Joseph Rabinoff : From Diophantine equations to p-adic analytic geometry
- Presentations ( 254 Views )A Diophantine equation is a polynomial equation in several variables, generally with integer coefficients, like x^{3} + y^{3} = z^{3}. Provably finding all integer solutions of a Diophantine equation is a storied mathematical problem that is easy to state and notoriously difficult to solve. The method of Chabauty--Coleman is one particularly successful technique for ruling out extraneous solutions of a certain class of Diophantine equations. The method is p-adic in nature, and involves producing p-adic analytic functions that vanish on all integer-valued solutions. I will discuss work with Katz and Zureick-Brown on finding uniform bounds on the number of rational points on a curve of fixed genus, defined over a number field, subject to a (conjecturally weak) restriction on its Jacobian. The same technique also makes progress on the uniform Manin-Mumford conjecture on the size of torsion packets on curves of fixed genus.
Steven Sam : Noetherianity in representation theory
- Presentations ( 242 Views )Abstract: Representation stability is an exciting new area that combines ideas from commutative algebra and representation theory. The meta-idea is to combine a sequence of objects together using some newly defined algebraic structure, and then to translate abstract properties about this structure to concrete properties about the original object of study. Finite generation is a particularly important property, which translates to the existence of bounds on algebraic invariants, or some predictable behavior. I'll discuss some examples coming from topology (configuration spaces) and algebraic geometry (secant varieties).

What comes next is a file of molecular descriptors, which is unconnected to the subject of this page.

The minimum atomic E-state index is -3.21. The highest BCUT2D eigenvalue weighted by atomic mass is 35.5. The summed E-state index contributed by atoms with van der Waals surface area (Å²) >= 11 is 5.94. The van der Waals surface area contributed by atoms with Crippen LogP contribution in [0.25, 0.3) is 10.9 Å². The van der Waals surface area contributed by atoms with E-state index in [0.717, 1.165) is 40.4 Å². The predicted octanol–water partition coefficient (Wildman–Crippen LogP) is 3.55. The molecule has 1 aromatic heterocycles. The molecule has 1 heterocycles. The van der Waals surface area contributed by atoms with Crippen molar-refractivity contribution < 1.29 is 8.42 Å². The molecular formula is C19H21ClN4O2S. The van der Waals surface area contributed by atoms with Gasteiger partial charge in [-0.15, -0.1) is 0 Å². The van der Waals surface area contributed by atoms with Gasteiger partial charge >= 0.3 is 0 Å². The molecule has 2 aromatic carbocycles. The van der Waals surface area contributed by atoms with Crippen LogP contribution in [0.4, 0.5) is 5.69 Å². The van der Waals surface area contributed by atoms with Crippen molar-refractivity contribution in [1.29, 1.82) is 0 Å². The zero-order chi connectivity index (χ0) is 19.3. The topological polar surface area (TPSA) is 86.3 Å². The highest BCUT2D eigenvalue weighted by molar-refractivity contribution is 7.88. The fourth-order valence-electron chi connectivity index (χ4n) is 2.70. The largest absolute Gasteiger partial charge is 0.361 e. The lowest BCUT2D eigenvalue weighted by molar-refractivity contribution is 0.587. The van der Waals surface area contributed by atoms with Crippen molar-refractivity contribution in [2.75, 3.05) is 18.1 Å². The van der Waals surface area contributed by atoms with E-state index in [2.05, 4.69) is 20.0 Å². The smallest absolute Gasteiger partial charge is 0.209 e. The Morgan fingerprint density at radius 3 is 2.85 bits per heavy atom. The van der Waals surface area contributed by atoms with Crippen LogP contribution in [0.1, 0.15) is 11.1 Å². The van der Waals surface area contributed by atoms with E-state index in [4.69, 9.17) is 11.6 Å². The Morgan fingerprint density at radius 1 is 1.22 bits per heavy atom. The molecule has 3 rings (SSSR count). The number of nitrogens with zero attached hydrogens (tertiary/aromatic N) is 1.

Lan-Hsuan Huang : Positive mass theorems and scalar curvature problems
- Presentations ( 219 Views )More than 30 years ago, Schoen-Yau and later Witten made major breakthroughs in proving the positive mass theorem. It has become one of the most important theorems in general relativity and differential geometry. In the first part of the talk, I will introduce the positive mass theorem and present our recent work that extends the classical three-dimensional results to higher dimensions. In the second part, I will discuss how the observation from general relativity enables us to solve classical geometric problems related to the scalar curvature.
Justin Curry : Studying Stratified Maps a la MacPherson
- Presentations ( 217 Views )This talk is motivated by the question "Given a stratified map, how are path components of the fiber organized?" Studying path components necessitates cosheaves, but the stratified assumption provides an elegant combinatorial description using MacPherson's entrance path category, which also controls the associated Leray sheaves. One of the goals of this talk will be to provide a self-contained exposition of these ideas, using a minimal amount of mathematical background. The talk will follow loosely a recent paper with Amit Patel, which is available on the arXiv as http://arxiv.org/abs/1603.01587 Connections with applied topology will also be described.